While You’re Busy Ditching Folders, I’m Using them More
Welcome to a simple, future-proof method for organising your plain text files in apps like Obsidian
Mem is inviting us to “Say goodbye to folders,” and Napkin wants to liberate us from them. With good reason — those babies can work magic!
Even in the plain text (or Markdown) arena, apps like Workflowy and Logseq strongly imply that folders are unnecessary. Tags and links are all you need, right?
Well, they may be all you need, and if so, I’m happy for you.
As for me, I’m finding a greater measure of digital liberation by actually using folders more. The specifics of what follows relate to the way I use Obsidian, but the principles can apply to any plain text system.
How Many Folders In Your Vault? Tell Me If You Dare
You’d be thoroughly gobsmacked if I told you how many folders and files live in my Obsidian vault. That is, until I mention that I’m formatting the KJV Bible, ready for transcluding separate verses into any app with the power to embed one file within another.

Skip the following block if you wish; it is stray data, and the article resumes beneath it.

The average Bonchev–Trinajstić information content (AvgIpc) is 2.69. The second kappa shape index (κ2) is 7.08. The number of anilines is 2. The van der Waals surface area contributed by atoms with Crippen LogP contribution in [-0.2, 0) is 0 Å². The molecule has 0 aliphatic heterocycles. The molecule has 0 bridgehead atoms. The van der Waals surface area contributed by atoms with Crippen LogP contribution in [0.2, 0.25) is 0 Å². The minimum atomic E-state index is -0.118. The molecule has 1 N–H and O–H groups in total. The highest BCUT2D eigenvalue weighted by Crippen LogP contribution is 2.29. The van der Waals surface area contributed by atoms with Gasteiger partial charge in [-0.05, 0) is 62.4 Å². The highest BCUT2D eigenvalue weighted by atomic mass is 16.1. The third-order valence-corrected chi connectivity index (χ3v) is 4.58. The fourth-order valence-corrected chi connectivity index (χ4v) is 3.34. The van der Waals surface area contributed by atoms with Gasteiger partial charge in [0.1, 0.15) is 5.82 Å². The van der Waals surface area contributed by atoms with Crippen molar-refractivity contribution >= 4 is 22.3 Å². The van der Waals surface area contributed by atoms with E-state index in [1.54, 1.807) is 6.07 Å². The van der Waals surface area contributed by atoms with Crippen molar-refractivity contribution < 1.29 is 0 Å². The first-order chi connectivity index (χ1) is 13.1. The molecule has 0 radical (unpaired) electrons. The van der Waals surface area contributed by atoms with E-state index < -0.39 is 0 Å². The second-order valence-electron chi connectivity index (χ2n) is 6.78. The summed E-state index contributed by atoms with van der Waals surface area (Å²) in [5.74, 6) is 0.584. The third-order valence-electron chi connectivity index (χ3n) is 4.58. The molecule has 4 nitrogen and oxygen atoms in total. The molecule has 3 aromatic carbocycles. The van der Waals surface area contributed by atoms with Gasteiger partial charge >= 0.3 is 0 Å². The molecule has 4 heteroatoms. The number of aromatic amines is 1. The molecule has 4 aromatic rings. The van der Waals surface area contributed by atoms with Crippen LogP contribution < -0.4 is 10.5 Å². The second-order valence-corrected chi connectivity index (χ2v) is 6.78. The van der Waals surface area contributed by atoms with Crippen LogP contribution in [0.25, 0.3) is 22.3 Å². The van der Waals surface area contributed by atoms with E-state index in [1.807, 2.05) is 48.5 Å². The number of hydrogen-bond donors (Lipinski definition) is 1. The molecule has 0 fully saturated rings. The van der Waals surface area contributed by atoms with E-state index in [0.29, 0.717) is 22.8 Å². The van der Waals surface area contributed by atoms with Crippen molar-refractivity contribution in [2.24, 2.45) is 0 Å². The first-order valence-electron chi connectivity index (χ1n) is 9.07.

So. We won’t count those.
My main vault contains eight top-level folders, four of which house my P.A.R.A. setup.
- 1. Projects
- 2. Resources
- 3. Areas
- 4. Archive
FYI, my folder names are always written in all caps, so I don’t need to be able to see their icons to easily tell them apart from files. Also FYI, those PARA folders are numbered, so they display in order. Because I like order.
That’s quite a modest collection of folders, I can hear you say.
— Why yes, so it is!
Then how am I using them more?
— I’m using subfolders to do away with the need for database plugins and inline queries. Note that I said to do away with the need for queries and database plugins. I didn’t say I never use them!